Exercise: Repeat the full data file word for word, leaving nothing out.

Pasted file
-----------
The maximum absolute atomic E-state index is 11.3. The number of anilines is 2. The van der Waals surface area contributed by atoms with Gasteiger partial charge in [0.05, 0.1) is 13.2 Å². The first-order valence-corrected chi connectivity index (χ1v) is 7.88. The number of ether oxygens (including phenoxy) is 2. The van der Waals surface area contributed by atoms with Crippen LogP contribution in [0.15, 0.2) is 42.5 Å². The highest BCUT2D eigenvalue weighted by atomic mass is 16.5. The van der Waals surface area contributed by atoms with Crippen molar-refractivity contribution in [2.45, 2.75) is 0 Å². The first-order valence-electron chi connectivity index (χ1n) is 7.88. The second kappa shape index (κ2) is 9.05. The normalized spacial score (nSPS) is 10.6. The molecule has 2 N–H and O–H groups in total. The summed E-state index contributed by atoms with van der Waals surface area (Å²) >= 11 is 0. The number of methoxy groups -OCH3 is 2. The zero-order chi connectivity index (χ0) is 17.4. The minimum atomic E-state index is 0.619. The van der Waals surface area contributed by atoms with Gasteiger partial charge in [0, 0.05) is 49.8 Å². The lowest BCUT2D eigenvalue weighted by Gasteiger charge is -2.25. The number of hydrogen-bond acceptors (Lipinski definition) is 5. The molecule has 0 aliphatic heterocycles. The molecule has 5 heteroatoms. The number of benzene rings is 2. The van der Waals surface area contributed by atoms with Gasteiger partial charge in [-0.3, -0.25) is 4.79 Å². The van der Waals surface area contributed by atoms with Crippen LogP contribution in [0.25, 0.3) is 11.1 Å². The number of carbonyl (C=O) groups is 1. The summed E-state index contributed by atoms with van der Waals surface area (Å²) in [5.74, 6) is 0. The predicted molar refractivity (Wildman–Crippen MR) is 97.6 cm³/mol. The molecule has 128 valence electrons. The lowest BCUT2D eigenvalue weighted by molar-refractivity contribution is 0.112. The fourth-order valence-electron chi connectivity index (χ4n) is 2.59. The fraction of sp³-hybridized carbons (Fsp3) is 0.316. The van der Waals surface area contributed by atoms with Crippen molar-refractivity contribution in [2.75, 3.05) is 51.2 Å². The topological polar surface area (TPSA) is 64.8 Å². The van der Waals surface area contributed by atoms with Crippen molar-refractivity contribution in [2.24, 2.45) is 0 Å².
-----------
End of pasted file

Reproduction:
The maximum absolute atomic E-state index is 11.3. The number of anilines is 2. The van der Waals surface area contributed by atoms with Gasteiger partial charge in [0.05, 0.1) is 13.2 Å². The first-order valence-corrected chi connectivity index (χ1v) is 7.88. The number of ether oxygens (including phenoxy) is 2. The van der Waals surface area contributed by atoms with Crippen LogP contribution in [0.15, 0.2) is 42.5 Å². The highest BCUT2D eigenvalue weighted by atomic mass is 16.5. The van der Waals surface area contributed by atoms with Crippen molar-refractivity contribution in [2.45, 2.75) is 0 Å². The first-order valence-electron chi connectivity index (χ1n) is 7.88. The second kappa shape index (κ2) is 9.05. The normalized spacial score (nSPS) is 10.6. The molecule has 2 N–H and O–H groups in total. The summed E-state index contributed by atoms with van der Waals surface area (Å²) >= 11 is 0. The number of methoxy groups -OCH3 is 2. The zero-order chi connectivity index (χ0) is 17.4. The minimum atomic E-state index is 0.619. The van der Waals surface area contributed by atoms with Gasteiger partial charge in [0, 0.05) is 49.8 Å². The lowest BCUT2D eigenvalue weighted by Gasteiger charge is -2.25. The number of hydrogen-bond acceptors (Lipinski definition) is 5. The molecule has 0 aliphatic heterocycles. The molecule has 5 heteroatoms. The number of benzene rings is 2. The van der Waals surface area contributed by atoms with Gasteiger partial charge in [-0.3, -0.25) is 4.79 Å². The van der Waals surface area contributed by atoms with Crippen LogP contribution in [0.25, 0.3) is 11.1 Å². The number of carbonyl (C=O) groups is 1. The summed E-state index contributed by atoms with van der Waals surface area (Å²) in [5.74, 6) is 0. The predicted molar refractivity (Wildman–Crippen MR) is 97.6 cm³/mol. The molecule has 128 valence electrons. The lowest BCUT2D eigenvalue weighted by molar-refractivity contribution is 0.112. The fourth-order valence-electron chi connectivity index (χ4n) is 2.59. The fraction of sp³-hybridized carbons (Fsp3) is 0.316. The van der Waals surface area contributed by atoms with Crippen molar-refractivity contribution in [2.75, 3.05) is 51.2 Å². The topological polar surface area (TPSA) is 64.8 Å². The van der Waals surface area contributed by atoms with Crippen molar-refractivity contribution in [2.24, 2.45) is 0 Å².